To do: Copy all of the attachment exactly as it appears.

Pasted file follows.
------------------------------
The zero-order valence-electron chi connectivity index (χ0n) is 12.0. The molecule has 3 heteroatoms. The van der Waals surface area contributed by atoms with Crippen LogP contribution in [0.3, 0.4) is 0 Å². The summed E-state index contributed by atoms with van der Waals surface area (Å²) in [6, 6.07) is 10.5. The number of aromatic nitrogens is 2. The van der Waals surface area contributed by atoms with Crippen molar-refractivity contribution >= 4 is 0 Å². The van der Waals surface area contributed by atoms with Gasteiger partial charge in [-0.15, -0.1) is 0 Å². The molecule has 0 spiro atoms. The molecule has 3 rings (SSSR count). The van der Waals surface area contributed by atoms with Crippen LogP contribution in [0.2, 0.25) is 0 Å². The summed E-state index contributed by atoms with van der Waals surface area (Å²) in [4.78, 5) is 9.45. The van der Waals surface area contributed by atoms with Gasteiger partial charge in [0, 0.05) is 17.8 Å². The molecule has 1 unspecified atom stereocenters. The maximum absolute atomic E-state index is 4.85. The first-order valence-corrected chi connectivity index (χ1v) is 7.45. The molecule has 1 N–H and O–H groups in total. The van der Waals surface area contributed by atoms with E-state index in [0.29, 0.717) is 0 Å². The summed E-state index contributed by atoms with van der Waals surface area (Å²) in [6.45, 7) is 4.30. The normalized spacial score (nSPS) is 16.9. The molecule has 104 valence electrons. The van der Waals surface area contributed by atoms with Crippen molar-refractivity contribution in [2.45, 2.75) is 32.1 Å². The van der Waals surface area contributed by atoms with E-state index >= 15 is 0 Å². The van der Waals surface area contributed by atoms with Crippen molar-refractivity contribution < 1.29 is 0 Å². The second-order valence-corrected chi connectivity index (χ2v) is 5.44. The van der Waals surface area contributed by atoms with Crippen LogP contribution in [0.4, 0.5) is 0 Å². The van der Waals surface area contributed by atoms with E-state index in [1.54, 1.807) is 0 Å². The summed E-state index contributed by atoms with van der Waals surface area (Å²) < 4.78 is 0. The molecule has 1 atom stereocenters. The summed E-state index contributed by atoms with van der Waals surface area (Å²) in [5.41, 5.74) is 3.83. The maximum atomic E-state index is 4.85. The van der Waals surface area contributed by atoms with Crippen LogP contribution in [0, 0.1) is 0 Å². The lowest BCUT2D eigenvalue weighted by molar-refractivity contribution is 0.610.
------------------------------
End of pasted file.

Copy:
The zero-order valence-electron chi connectivity index (χ0n) is 12.0. The molecule has 3 heteroatoms. The van der Waals surface area contributed by atoms with Crippen LogP contribution in [0.3, 0.4) is 0 Å². The summed E-state index contributed by atoms with van der Waals surface area (Å²) in [6, 6.07) is 10.5. The number of aromatic nitrogens is 2. The van der Waals surface area contributed by atoms with Crippen molar-refractivity contribution >= 4 is 0 Å². The van der Waals surface area contributed by atoms with Gasteiger partial charge in [-0.15, -0.1) is 0 Å². The molecule has 0 spiro atoms. The molecule has 3 rings (SSSR count). The van der Waals surface area contributed by atoms with Crippen LogP contribution in [0.2, 0.25) is 0 Å². The summed E-state index contributed by atoms with van der Waals surface area (Å²) in [4.78, 5) is 9.45. The van der Waals surface area contributed by atoms with Gasteiger partial charge in [0, 0.05) is 17.8 Å². The molecule has 1 unspecified atom stereocenters. The maximum absolute atomic E-state index is 4.85. The first-order valence-corrected chi connectivity index (χ1v) is 7.45. The molecule has 1 N–H and O–H groups in total. The van der Waals surface area contributed by atoms with E-state index in [0.29, 0.717) is 0 Å². The summed E-state index contributed by atoms with van der Waals surface area (Å²) in [6.45, 7) is 4.30. The normalized spacial score (nSPS) is 16.9. The molecule has 104 valence electrons. The van der Waals surface area contributed by atoms with Crippen molar-refractivity contribution in [2.45, 2.75) is 32.1 Å². The van der Waals surface area contributed by atoms with E-state index >= 15 is 0 Å². The van der Waals surface area contributed by atoms with Crippen molar-refractivity contribution < 1.29 is 0 Å². The second-order valence-corrected chi connectivity index (χ2v) is 5.44. The van der Waals surface area contributed by atoms with Crippen LogP contribution in [0.4, 0.5) is 0 Å². The van der Waals surface area contributed by atoms with E-state index in [1.54, 1.807) is 0 Å². The summed E-state index contributed by atoms with van der Waals surface area (Å²) < 4.78 is 0. The molecule has 1 atom stereocenters. The summed E-state index contributed by atoms with van der Waals surface area (Å²) in [5.41, 5.74) is 3.83. The maximum atomic E-state index is 4.85. The van der Waals surface area contributed by atoms with Crippen LogP contribution in [0, 0.1) is 0 Å². The lowest BCUT2D eigenvalue weighted by molar-refractivity contribution is 0.610.